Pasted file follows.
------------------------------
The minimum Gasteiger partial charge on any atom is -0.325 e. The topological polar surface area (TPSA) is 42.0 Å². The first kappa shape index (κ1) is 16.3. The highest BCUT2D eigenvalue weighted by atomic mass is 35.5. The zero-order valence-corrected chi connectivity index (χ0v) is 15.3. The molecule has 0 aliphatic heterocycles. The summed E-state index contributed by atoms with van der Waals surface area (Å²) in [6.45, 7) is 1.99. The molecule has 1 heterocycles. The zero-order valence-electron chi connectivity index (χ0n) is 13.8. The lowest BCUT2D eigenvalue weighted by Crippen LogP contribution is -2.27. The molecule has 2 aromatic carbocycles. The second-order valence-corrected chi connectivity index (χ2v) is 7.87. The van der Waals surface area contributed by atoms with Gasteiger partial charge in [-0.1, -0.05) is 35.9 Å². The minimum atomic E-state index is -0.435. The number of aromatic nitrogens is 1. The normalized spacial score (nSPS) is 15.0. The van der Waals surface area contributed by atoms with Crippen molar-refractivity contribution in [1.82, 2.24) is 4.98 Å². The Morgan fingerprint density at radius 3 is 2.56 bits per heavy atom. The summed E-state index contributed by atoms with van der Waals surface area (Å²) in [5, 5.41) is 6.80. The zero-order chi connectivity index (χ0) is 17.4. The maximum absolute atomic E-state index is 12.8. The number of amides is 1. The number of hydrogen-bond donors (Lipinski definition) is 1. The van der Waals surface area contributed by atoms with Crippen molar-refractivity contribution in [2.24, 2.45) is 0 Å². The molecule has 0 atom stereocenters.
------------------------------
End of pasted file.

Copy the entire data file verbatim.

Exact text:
The minimum Gasteiger partial charge on any atom is -0.325 e. The topological polar surface area (TPSA) is 42.0 Å². The first kappa shape index (κ1) is 16.3. The highest BCUT2D eigenvalue weighted by atomic mass is 35.5. The zero-order valence-corrected chi connectivity index (χ0v) is 15.3. The molecule has 0 aliphatic heterocycles. The summed E-state index contributed by atoms with van der Waals surface area (Å²) in [6.45, 7) is 1.99. The molecule has 1 heterocycles. The zero-order valence-electron chi connectivity index (χ0n) is 13.8. The lowest BCUT2D eigenvalue weighted by Crippen LogP contribution is -2.27. The molecule has 2 aromatic carbocycles. The second-order valence-corrected chi connectivity index (χ2v) is 7.87. The van der Waals surface area contributed by atoms with Gasteiger partial charge in [-0.1, -0.05) is 35.9 Å². The minimum atomic E-state index is -0.435. The number of aromatic nitrogens is 1. The normalized spacial score (nSPS) is 15.0. The van der Waals surface area contributed by atoms with Crippen molar-refractivity contribution in [1.82, 2.24) is 4.98 Å². The Morgan fingerprint density at radius 3 is 2.56 bits per heavy atom. The summed E-state index contributed by atoms with van der Waals surface area (Å²) in [5, 5.41) is 6.80. The zero-order chi connectivity index (χ0) is 17.4. The maximum absolute atomic E-state index is 12.8. The number of amides is 1. The number of hydrogen-bond donors (Lipinski definition) is 1. The van der Waals surface area contributed by atoms with Crippen molar-refractivity contribution in [2.24, 2.45) is 0 Å². The molecule has 0 atom stereocenters.